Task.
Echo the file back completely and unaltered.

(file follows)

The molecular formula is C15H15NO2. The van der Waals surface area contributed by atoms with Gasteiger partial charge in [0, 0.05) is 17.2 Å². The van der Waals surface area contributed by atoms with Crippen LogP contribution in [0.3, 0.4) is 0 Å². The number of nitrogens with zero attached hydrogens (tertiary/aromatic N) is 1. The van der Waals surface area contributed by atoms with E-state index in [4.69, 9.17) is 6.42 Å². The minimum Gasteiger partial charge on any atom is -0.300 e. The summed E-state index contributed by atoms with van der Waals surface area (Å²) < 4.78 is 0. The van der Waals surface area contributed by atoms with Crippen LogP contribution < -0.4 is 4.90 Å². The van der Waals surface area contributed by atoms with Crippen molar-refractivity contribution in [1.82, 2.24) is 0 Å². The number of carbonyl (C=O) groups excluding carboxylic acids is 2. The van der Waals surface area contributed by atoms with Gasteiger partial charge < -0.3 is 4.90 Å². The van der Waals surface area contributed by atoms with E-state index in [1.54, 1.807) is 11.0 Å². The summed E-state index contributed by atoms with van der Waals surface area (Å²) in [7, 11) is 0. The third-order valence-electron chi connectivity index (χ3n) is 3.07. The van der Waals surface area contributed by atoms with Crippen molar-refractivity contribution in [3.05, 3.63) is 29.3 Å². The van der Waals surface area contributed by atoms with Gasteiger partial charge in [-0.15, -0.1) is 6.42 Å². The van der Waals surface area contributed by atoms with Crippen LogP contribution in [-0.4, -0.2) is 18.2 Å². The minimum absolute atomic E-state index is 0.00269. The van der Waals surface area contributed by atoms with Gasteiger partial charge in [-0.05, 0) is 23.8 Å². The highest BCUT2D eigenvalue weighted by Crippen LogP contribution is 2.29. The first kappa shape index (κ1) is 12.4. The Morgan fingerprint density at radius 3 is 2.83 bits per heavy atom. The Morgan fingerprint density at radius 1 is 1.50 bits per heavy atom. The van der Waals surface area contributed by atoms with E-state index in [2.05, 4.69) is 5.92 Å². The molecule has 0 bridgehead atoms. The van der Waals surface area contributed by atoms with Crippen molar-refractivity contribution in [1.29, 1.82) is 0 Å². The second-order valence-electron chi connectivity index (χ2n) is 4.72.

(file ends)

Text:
The molecular formula is C15H15NO2. The van der Waals surface area contributed by atoms with Gasteiger partial charge in [0, 0.05) is 17.2 Å². The van der Waals surface area contributed by atoms with Crippen LogP contribution in [0.3, 0.4) is 0 Å². The number of nitrogens with zero attached hydrogens (tertiary/aromatic N) is 1. The van der Waals surface area contributed by atoms with E-state index in [4.69, 9.17) is 6.42 Å². The minimum Gasteiger partial charge on any atom is -0.300 e. The summed E-state index contributed by atoms with van der Waals surface area (Å²) < 4.78 is 0. The van der Waals surface area contributed by atoms with Crippen LogP contribution < -0.4 is 4.90 Å². The van der Waals surface area contributed by atoms with Crippen molar-refractivity contribution in [1.82, 2.24) is 0 Å². The number of carbonyl (C=O) groups excluding carboxylic acids is 2. The van der Waals surface area contributed by atoms with Gasteiger partial charge < -0.3 is 4.90 Å². The van der Waals surface area contributed by atoms with E-state index in [1.54, 1.807) is 11.0 Å². The summed E-state index contributed by atoms with van der Waals surface area (Å²) in [7, 11) is 0. The third-order valence-electron chi connectivity index (χ3n) is 3.07. The van der Waals surface area contributed by atoms with Crippen molar-refractivity contribution in [3.05, 3.63) is 29.3 Å². The van der Waals surface area contributed by atoms with Gasteiger partial charge in [-0.15, -0.1) is 6.42 Å². The van der Waals surface area contributed by atoms with Crippen LogP contribution in [-0.4, -0.2) is 18.2 Å². The minimum absolute atomic E-state index is 0.00269. The van der Waals surface area contributed by atoms with Gasteiger partial charge in [-0.05, 0) is 23.8 Å². The highest BCUT2D eigenvalue weighted by Crippen LogP contribution is 2.29. The first kappa shape index (κ1) is 12.4. The Morgan fingerprint density at radius 3 is 2.83 bits per heavy atom. The Morgan fingerprint density at radius 1 is 1.50 bits per heavy atom. The van der Waals surface area contributed by atoms with E-state index in [2.05, 4.69) is 5.92 Å². The molecule has 0 bridgehead atoms. The van der Waals surface area contributed by atoms with Crippen molar-refractivity contribution in [1.29, 1.82) is 0 Å². The second-order valence-electron chi connectivity index (χ2n) is 4.72.